Over two months ago, I had written a guest post that was published on the psychological wellness blog Make It Ultra (MIU) titled, Personal Reflection: Caring for an Elderly Patient. I told a story about the time was helping to care for my father who has a Type A personality as he was undergoing some health problems and I had offered some advice in the form of 3 lessons I had learned from taking care of my elderly parent with Type-A personality.
After writing that guest post I began to remember, that when you are a caregiver to a sick, disabled, elderly patient you tend to get wrapped up in the day-to-day responsibility of basically running their lives. You begin to develop a level of tunnel vision, just trying to get their affairs taken care of from one day to the next. That you may not take the time to stop and think about that with everything in life as there is beginning and unfortunately there is an end.
At the beginning when you are a caregiver to an elderly loved one, either if it is your spouse, mother, father, brother, aunt, uncle, guardian, or friend you and your loved one are new to the whole experience. Everyone is trying to get accustomed to all the changes that are happening. The patient is also trying to cope with every aspect of the loss of their physical, financial, and mental independence. The caregiver is trying to balance the entire infrastructure of the patient’s, their home lives, and their work schedules. The beginning of the long, arduous process of going in and out of the hospital, rest homes, rehab, and other secondary care facilities, enduring surgeries, and multiple treatments can be tiring, but bearable. However, as time go on, the responsibility of the running up and down the road, scheduling the dozens of doctor’s appointments, organizing paperwork, prescriptions, paying stacks of doctor bills, the handling of their property, possessions, making sure their will is in order, and the list can go on and on. It can become completely and utterly exhausting. Moreover, this process can last for years, but I am a firm believer that all this effort is worth it and when it is performed out of love, with commitment, and tireless dedication. For a person you love and care about the difficult struggle can be worth it.
Then suddenly, as unpredictable life can be, you will never know when the end is going come. One day you will have to say goodbye to the loved one you have been fighting to take care of for so long.
About one month ago, my father and I had gone to a local hospital to respectfully give our presence, prayers, strength, and support to two family friends whose beloved mother who was in her mid-80’s lying in her hospital bed dying. Who quietly and peacefully reached the end of her journey one year to the day after being admitted to a nursing home with multiple ongoing health problems. Her estate, funeral arrangements, and who would inherit her belongings was carefully discussed, planned, written down, accepted, and anticipated, but when the moment of her death came, her sons were forced to say their final good-bye. That good-bye was no less painful causing everyone to accept the finality her loss brought. For her two children it meant the end of running up and down the road to the nursing home she was in, rushing her to hospital all hours of the day or night, disagreements with her about what decisions needed to be made about her affairs, and slowing watching her lose her freedom and independence as she grew sicker and sicker. It also meant the mother whose presence in their lives might have become lesser and lesser throughout the course of her sickness; however, she was still alive and was still their mother. And, the moment she passed her presence was missed.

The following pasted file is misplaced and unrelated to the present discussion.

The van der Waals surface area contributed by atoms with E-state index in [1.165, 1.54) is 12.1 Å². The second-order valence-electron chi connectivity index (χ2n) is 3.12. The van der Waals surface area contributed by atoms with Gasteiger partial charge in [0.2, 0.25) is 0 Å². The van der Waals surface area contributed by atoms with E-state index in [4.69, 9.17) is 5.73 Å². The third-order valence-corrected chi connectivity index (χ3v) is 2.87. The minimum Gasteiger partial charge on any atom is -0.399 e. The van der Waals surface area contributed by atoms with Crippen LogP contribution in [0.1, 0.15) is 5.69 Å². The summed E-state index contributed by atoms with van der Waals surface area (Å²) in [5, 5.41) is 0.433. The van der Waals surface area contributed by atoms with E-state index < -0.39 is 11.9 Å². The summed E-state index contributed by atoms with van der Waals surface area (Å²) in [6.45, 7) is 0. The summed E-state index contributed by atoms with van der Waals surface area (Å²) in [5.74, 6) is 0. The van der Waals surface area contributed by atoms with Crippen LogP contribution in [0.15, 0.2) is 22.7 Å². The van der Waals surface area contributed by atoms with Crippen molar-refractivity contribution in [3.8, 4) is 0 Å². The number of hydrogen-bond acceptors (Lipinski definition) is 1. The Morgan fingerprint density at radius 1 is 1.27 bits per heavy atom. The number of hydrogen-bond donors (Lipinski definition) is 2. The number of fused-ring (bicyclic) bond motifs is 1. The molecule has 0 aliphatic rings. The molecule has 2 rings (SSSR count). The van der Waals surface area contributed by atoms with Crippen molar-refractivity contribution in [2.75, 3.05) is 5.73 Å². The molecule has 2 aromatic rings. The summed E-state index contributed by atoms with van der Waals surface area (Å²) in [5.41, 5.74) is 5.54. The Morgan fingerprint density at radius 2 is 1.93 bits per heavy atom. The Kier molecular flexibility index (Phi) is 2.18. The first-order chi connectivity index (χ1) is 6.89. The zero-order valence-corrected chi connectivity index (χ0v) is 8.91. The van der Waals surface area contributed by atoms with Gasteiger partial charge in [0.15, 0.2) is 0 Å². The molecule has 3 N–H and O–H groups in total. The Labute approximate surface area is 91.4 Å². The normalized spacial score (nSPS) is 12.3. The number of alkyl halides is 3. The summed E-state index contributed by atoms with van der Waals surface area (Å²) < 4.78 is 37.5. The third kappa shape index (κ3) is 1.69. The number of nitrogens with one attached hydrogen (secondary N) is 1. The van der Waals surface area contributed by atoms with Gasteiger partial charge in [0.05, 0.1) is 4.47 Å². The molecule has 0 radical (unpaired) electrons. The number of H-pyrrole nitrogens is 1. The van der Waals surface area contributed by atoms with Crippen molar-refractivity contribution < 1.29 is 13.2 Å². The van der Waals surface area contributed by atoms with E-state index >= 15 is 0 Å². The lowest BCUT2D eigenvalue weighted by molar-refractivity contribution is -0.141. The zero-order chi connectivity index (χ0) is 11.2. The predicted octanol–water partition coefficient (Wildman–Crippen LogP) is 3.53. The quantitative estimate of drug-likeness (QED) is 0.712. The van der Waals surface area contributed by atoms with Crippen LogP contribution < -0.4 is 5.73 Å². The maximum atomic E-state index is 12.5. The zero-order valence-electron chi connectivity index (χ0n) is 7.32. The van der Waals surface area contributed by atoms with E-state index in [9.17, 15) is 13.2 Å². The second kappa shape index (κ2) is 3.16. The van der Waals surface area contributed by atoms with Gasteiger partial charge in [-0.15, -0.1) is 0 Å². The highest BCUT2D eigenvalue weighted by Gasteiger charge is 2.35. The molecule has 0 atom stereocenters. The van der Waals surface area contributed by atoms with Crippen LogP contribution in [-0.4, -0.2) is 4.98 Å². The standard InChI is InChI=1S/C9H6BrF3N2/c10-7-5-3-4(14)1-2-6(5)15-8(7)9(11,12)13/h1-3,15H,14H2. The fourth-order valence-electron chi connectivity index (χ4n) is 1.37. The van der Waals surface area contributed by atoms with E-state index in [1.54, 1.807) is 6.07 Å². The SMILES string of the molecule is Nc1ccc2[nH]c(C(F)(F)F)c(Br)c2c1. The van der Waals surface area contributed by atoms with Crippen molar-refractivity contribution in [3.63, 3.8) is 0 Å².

Two days later, I stood outside for her carefully planned graveside funeral and home going service that was scheduled to the letter to her handwritten instructions that required minimum fuss, barely any flowers, and a very simple no frills but well-made casket. As the pastor of the church she had attended for over 50 years preached her eulogy, I watched as a lifetime of family and friends gathered around the grave site grieving, being comforted by her final words she had written to comfort her sons and all of her loved ones and reflecting on her life; as an active, dedicated, and hardworking Christian, beloved mother, and caring friend to many people.
I believe that throughout the hustle and bustle, of being an active caregiver to our elderly loved ones. Their are times that they can feel as if they are being an exceptionally heavy burden to us. Especially if they become severely disabled, we tend to lose sight of how important and valuable their love, work, and contributions they have made in our lives, our communities, and how much they truly mean to us. Until it is time to say, that final goodbye. Then as that first wave of the grief process begins to hit you and settle down upon your heart, after you realize the entire process of taking care of them is over; you can take comfort in the fact, that you did your very best for them while they were alive.
If you take away anything from this article, if you are a caregiver or believe you may suddenly have to take on the responsibility of being a caregiver to your elderly loved one in the future I would encourage you to appreciate them for who they are and whatever state they’re health is in. Because, as in the words of my dearly departed mother, “You will miss me when I am gone.” And, you know what, I sure do.